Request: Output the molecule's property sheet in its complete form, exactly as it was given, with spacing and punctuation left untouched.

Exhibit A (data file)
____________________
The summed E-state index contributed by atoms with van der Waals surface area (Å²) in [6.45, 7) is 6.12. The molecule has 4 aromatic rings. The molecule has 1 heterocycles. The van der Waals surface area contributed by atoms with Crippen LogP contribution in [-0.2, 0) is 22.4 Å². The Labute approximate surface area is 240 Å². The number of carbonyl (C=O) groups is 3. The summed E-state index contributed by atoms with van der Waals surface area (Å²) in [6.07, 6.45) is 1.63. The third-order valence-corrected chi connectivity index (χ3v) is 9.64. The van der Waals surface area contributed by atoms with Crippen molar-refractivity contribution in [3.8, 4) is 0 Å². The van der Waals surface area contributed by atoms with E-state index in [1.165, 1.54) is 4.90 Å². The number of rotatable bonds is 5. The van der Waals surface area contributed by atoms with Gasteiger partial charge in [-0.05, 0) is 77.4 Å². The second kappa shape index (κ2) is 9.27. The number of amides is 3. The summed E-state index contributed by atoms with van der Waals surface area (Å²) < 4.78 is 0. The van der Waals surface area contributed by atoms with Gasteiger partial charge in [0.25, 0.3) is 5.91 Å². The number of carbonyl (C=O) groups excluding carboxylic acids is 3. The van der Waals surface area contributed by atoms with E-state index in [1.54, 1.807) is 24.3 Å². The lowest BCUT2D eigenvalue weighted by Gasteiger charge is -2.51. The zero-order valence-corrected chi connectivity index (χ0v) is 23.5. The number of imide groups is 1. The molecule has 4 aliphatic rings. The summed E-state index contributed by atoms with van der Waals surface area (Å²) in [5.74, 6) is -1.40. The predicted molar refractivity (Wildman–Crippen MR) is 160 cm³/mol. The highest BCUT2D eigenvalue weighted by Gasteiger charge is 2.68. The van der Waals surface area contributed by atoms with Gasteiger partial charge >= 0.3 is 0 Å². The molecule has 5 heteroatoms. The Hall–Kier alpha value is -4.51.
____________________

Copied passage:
The summed E-state index contributed by atoms with van der Waals surface area (Å²) in [6.45, 7) is 6.12. The molecule has 4 aromatic rings. The molecule has 1 heterocycles. The van der Waals surface area contributed by atoms with Crippen LogP contribution in [-0.2, 0) is 22.4 Å². The Labute approximate surface area is 240 Å². The number of carbonyl (C=O) groups is 3. The summed E-state index contributed by atoms with van der Waals surface area (Å²) in [6.07, 6.45) is 1.63. The third-order valence-corrected chi connectivity index (χ3v) is 9.64. The van der Waals surface area contributed by atoms with Crippen molar-refractivity contribution in [3.8, 4) is 0 Å². The van der Waals surface area contributed by atoms with E-state index in [1.165, 1.54) is 4.90 Å². The number of rotatable bonds is 5. The van der Waals surface area contributed by atoms with Gasteiger partial charge in [-0.05, 0) is 77.4 Å². The second kappa shape index (κ2) is 9.27. The number of amides is 3. The summed E-state index contributed by atoms with van der Waals surface area (Å²) < 4.78 is 0. The van der Waals surface area contributed by atoms with Gasteiger partial charge in [0.25, 0.3) is 5.91 Å². The number of carbonyl (C=O) groups excluding carboxylic acids is 3. The van der Waals surface area contributed by atoms with E-state index in [1.54, 1.807) is 24.3 Å². The lowest BCUT2D eigenvalue weighted by Gasteiger charge is -2.51. The zero-order valence-corrected chi connectivity index (χ0v) is 23.5. The number of imide groups is 1. The molecule has 4 aliphatic rings. The summed E-state index contributed by atoms with van der Waals surface area (Å²) in [5.74, 6) is -1.40. The predicted molar refractivity (Wildman–Crippen MR) is 160 cm³/mol. The highest BCUT2D eigenvalue weighted by Gasteiger charge is 2.68. The van der Waals surface area contributed by atoms with Gasteiger partial charge >= 0.3 is 0 Å². The molecule has 5 heteroatoms. The Hall–Kier alpha value is -4.51.